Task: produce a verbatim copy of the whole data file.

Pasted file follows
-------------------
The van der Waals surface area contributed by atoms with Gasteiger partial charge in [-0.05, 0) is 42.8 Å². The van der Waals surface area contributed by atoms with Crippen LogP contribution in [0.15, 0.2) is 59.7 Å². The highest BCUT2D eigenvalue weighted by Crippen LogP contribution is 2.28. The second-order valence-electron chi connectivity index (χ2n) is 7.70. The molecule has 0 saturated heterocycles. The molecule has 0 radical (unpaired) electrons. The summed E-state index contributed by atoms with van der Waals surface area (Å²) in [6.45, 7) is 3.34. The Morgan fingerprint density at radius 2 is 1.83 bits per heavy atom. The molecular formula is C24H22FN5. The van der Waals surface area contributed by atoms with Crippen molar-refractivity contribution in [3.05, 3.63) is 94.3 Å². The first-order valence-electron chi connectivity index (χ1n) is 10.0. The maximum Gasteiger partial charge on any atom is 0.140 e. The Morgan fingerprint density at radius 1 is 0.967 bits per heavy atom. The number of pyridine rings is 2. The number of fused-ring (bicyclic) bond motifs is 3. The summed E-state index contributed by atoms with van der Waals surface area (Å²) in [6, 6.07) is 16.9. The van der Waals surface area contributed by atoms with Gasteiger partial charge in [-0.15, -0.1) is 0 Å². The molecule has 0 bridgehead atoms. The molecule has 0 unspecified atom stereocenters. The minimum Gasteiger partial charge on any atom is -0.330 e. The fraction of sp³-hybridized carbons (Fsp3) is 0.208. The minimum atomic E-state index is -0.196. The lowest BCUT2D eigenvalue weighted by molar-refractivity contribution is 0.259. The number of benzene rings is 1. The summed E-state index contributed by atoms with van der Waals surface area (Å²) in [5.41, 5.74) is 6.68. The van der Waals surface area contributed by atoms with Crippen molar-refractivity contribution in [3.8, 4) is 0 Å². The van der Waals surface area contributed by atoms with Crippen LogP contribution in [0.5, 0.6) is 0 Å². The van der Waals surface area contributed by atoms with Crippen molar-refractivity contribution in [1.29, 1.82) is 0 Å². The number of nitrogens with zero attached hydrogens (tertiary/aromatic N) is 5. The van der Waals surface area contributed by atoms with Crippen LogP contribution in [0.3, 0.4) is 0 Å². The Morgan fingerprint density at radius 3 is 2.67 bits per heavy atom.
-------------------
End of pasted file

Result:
The van der Waals surface area contributed by atoms with Gasteiger partial charge in [-0.05, 0) is 42.8 Å². The van der Waals surface area contributed by atoms with Crippen LogP contribution in [0.15, 0.2) is 59.7 Å². The highest BCUT2D eigenvalue weighted by Crippen LogP contribution is 2.28. The second-order valence-electron chi connectivity index (χ2n) is 7.70. The molecule has 0 saturated heterocycles. The molecule has 0 radical (unpaired) electrons. The summed E-state index contributed by atoms with van der Waals surface area (Å²) in [6.45, 7) is 3.34. The Morgan fingerprint density at radius 2 is 1.83 bits per heavy atom. The molecular formula is C24H22FN5. The van der Waals surface area contributed by atoms with Crippen molar-refractivity contribution in [3.05, 3.63) is 94.3 Å². The first-order valence-electron chi connectivity index (χ1n) is 10.0. The maximum Gasteiger partial charge on any atom is 0.140 e. The Morgan fingerprint density at radius 1 is 0.967 bits per heavy atom. The number of pyridine rings is 2. The number of fused-ring (bicyclic) bond motifs is 3. The summed E-state index contributed by atoms with van der Waals surface area (Å²) in [6, 6.07) is 16.9. The van der Waals surface area contributed by atoms with Gasteiger partial charge in [-0.15, -0.1) is 0 Å². The molecule has 0 bridgehead atoms. The molecule has 0 unspecified atom stereocenters. The minimum Gasteiger partial charge on any atom is -0.330 e. The fraction of sp³-hybridized carbons (Fsp3) is 0.208. The minimum atomic E-state index is -0.196. The lowest BCUT2D eigenvalue weighted by molar-refractivity contribution is 0.259. The number of benzene rings is 1. The summed E-state index contributed by atoms with van der Waals surface area (Å²) in [5.41, 5.74) is 6.68. The van der Waals surface area contributed by atoms with Crippen molar-refractivity contribution in [3.8, 4) is 0 Å². The van der Waals surface area contributed by atoms with Crippen LogP contribution in [0.5, 0.6) is 0 Å². The van der Waals surface area contributed by atoms with Crippen molar-refractivity contribution in [1.29, 1.82) is 0 Å². The number of nitrogens with zero attached hydrogens (tertiary/aromatic N) is 5. The van der Waals surface area contributed by atoms with Crippen LogP contribution in [0.3, 0.4) is 0 Å². The Morgan fingerprint density at radius 3 is 2.67 bits per heavy atom.